Soon after we straightened things out, the company was operating under budget and had achieved its revenue targets. We should mention that Company B had an in-house controller! However, he did not like his work to be scrutinized. Soon after we were brought in (within days), he left.
Example #3 – When it comes to accounting, ignorance is no defense
Company C had been collecting sales tax but was not remitting it to the state. This may seem surprising—most of us live in states that impose sales taxes and know that the money does not belong to the business that collects it—but it is not an uncommon problem.
The same thing happens with payroll taxes. Not paying these taxes is illegal and can result in criminal charges, and the liability cannot be extinguished in bankruptcy.
Even if the company no longer exists, the responsible officers at the company can be held personally responsible. We came in, figured out what was owed, and created systems to make sure the company would stay on the right side of the law.
Another entry in the “Ignorance is No Defense” category is a company that had not maintained a cap table. That meant it did not know which outside investors owned what percentage of the company and how much was owned by other stockholders, including options that had been awarded.
As you might imagine, the investors were upset and arguing about how much of the company each of them actually owned. We came in and went back through all the relevant transactions to bring the cap table up to date.
Another company had a CEO who was completely focused on revenue growth and paid no attention to profitability or cash flow. The company had ignored its accounts payable for over a year and did not know how much was owed to various vendors.
We were brought in to help the company raise additional capital, but after untangling the books, we decided the situation was untenable because the CEO continued his financially irresponsible habits. We resigned, as did two board members shortly thereafter.
Example #4 – Sometimes, what looks like an accounting mess is actually fraud
Company D’s board of directors was informed by its CEO that there was not enough money to meet the payroll. One of the investors smelled a rat because the financial reports the CEO provided to the board showed the business was growing rapidly and EBITDA positive.
The investor called us in, and we determined that the CEO had fabricated the numbers on the board presentations for years. We went back to basics and generated legitimate financials, which showed the company was only generating one-third of the revenues the CEO had reported and had never been profitable.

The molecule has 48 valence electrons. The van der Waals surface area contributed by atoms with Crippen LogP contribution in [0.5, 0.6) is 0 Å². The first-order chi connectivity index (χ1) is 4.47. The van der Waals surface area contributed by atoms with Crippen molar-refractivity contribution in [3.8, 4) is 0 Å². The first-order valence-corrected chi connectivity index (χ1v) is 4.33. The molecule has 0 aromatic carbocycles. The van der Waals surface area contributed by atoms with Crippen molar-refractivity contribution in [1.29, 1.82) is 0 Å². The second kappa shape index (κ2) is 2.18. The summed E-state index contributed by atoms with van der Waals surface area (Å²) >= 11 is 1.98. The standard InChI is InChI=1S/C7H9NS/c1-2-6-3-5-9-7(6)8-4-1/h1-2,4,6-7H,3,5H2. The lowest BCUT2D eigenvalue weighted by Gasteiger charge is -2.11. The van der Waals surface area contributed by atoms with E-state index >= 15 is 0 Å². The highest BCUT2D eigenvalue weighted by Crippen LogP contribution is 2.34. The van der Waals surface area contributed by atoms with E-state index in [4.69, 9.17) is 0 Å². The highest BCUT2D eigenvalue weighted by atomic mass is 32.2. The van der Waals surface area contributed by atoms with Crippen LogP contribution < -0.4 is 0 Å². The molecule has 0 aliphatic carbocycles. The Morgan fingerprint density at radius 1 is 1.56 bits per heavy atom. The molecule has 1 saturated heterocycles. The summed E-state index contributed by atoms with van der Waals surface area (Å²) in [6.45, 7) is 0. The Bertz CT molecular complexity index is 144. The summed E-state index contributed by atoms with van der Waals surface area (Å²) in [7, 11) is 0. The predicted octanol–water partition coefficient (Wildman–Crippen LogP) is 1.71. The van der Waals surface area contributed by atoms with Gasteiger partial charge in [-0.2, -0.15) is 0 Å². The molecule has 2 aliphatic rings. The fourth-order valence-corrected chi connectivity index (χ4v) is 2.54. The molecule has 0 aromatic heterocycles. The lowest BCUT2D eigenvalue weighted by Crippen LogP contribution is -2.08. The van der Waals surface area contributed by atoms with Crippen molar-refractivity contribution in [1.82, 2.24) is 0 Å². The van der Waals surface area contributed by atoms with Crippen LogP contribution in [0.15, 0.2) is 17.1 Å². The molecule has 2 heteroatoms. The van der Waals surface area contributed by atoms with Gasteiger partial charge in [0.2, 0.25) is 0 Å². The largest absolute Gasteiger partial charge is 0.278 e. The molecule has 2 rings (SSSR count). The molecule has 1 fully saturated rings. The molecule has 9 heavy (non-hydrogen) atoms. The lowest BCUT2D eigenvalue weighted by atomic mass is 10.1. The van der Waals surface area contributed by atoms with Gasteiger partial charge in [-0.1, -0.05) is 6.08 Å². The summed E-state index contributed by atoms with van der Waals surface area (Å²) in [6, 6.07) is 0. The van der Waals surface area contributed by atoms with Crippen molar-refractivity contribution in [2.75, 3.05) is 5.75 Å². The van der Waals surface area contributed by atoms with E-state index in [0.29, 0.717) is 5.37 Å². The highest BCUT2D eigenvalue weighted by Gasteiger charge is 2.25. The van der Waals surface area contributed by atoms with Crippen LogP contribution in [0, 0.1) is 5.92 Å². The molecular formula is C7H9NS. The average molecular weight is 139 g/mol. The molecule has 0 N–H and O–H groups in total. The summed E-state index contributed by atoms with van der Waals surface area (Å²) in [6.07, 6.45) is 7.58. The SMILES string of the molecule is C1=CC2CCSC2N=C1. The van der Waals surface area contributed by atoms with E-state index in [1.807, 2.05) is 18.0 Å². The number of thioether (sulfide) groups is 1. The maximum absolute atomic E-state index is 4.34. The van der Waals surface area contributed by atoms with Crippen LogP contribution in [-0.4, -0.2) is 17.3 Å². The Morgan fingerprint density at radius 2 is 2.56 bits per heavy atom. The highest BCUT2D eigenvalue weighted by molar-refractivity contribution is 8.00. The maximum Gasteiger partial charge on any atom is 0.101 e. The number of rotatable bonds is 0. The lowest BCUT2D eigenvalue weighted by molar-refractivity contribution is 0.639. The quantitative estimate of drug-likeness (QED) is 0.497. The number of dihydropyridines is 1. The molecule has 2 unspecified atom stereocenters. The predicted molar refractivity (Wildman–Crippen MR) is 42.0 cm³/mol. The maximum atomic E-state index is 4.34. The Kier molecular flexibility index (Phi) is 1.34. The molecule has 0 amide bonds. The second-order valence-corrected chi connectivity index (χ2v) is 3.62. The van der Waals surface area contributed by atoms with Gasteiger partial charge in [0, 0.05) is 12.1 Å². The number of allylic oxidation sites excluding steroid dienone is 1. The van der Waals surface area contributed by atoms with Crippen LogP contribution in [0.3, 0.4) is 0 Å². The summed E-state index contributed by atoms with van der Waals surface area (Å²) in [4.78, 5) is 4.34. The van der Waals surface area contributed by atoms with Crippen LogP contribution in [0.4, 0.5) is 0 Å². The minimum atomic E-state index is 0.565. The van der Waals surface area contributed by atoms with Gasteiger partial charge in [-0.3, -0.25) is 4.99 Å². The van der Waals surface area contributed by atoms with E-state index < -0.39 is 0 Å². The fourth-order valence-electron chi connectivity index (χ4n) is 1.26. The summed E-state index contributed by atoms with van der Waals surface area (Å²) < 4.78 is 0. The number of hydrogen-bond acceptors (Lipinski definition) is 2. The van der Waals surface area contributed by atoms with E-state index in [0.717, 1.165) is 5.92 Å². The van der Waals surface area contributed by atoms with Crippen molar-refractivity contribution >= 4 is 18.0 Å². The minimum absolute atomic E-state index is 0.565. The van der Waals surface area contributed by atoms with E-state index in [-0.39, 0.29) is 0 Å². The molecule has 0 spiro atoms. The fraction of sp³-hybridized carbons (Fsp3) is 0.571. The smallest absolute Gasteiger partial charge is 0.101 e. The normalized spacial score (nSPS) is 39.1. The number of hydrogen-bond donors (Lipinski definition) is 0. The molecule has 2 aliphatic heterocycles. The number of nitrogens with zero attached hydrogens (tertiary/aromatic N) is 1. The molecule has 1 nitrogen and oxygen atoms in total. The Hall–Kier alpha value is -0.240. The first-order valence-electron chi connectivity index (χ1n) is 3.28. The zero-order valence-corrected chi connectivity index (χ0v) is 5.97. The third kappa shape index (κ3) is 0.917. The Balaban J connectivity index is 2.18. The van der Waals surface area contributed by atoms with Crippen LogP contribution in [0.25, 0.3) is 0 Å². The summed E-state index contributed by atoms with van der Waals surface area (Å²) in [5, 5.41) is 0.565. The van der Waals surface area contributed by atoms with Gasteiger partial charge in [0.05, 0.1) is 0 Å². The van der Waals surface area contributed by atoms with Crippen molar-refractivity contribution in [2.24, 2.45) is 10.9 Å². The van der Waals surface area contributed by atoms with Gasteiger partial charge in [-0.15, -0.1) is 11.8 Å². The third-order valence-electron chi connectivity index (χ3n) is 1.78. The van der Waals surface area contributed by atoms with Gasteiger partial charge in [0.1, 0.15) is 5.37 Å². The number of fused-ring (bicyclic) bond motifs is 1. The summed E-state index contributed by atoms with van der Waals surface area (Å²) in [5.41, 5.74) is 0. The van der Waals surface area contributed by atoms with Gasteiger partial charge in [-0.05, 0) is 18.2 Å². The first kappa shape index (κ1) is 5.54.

We traced the fraud through bogus accounting journal entries that had been created by the CEO. Warning to board members: there is an inherent risk in having the person in charge manage the books. Hiring an outsourced accounting service can mitigate that risk.
In another example, Company E was preparing to raise new capital. One problem: the CEO and CFO (yes, the company had a CFO) hid the fact that a big customer was not a real customer.
No one had noticed that the invoices for that “customer” were being sent to an email address within the company.
At the end of the year, Company E switched to a new accounting system, and either the CEO or CFO wiped out the “bad” (fictitious) receivables “owed” by the non-existent customer.
There was no write-off of the fake receivables because they were not transferred to the new accounting system. The CEO and CFO managed to raise new capital, and shortly thereafter, the new investor brought us in to do an accounting review after experiencing financial difficulties
Unfortunately, we had to tell the investor that they had been lied to during the due diligence process.
Businesses often focus on in-house salaries versus the outsourcing firm’s hourly rates when evaluating the cost of using outsourced accounting services.
But that approach does not capture the costs of not having the right accounting personnel and the internal controls needed to manage and the finances of a business, and the oversight needed to ensure that management, investors, and the board are receiving accurate, timely information from someone who is looking out for the company’s best interests.
We will walk you through our thought process to develop a realistic estimate for you.